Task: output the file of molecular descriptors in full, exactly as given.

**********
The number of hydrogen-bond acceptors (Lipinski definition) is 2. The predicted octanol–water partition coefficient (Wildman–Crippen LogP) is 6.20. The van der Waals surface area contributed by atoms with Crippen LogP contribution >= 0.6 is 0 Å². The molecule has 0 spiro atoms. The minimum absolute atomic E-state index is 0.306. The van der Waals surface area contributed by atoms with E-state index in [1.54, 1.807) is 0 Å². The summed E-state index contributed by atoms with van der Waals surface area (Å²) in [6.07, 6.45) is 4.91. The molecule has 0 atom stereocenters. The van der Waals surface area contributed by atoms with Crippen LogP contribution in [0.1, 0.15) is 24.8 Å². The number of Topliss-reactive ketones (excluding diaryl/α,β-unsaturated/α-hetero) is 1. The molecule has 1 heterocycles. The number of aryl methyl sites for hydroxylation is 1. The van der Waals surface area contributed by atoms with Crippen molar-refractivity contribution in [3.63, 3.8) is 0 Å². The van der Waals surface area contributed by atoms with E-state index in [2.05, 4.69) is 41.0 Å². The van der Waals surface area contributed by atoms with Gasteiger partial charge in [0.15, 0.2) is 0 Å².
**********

The number of hydrogen-bond acceptors (Lipinski definition) is 2. The predicted octanol–water partition coefficient (Wildman–Crippen LogP) is 6.20. The van der Waals surface area contributed by atoms with Crippen LogP contribution >= 0.6 is 0 Å². The molecule has 0 spiro atoms. The minimum absolute atomic E-state index is 0.306. The van der Waals surface area contributed by atoms with E-state index in [1.54, 1.807) is 0 Å². The summed E-state index contributed by atoms with van der Waals surface area (Å²) in [6.07, 6.45) is 4.91. The molecule has 0 atom stereocenters. The van der Waals surface area contributed by atoms with Crippen LogP contribution in [0.1, 0.15) is 24.8 Å². The number of Topliss-reactive ketones (excluding diaryl/α,β-unsaturated/α-hetero) is 1. The molecule has 1 heterocycles. The number of aryl methyl sites for hydroxylation is 1. The van der Waals surface area contributed by atoms with Crippen molar-refractivity contribution in [3.63, 3.8) is 0 Å². The van der Waals surface area contributed by atoms with E-state index in [2.05, 4.69) is 41.0 Å². The van der Waals surface area contributed by atoms with Gasteiger partial charge in [0.15, 0.2) is 0 Å².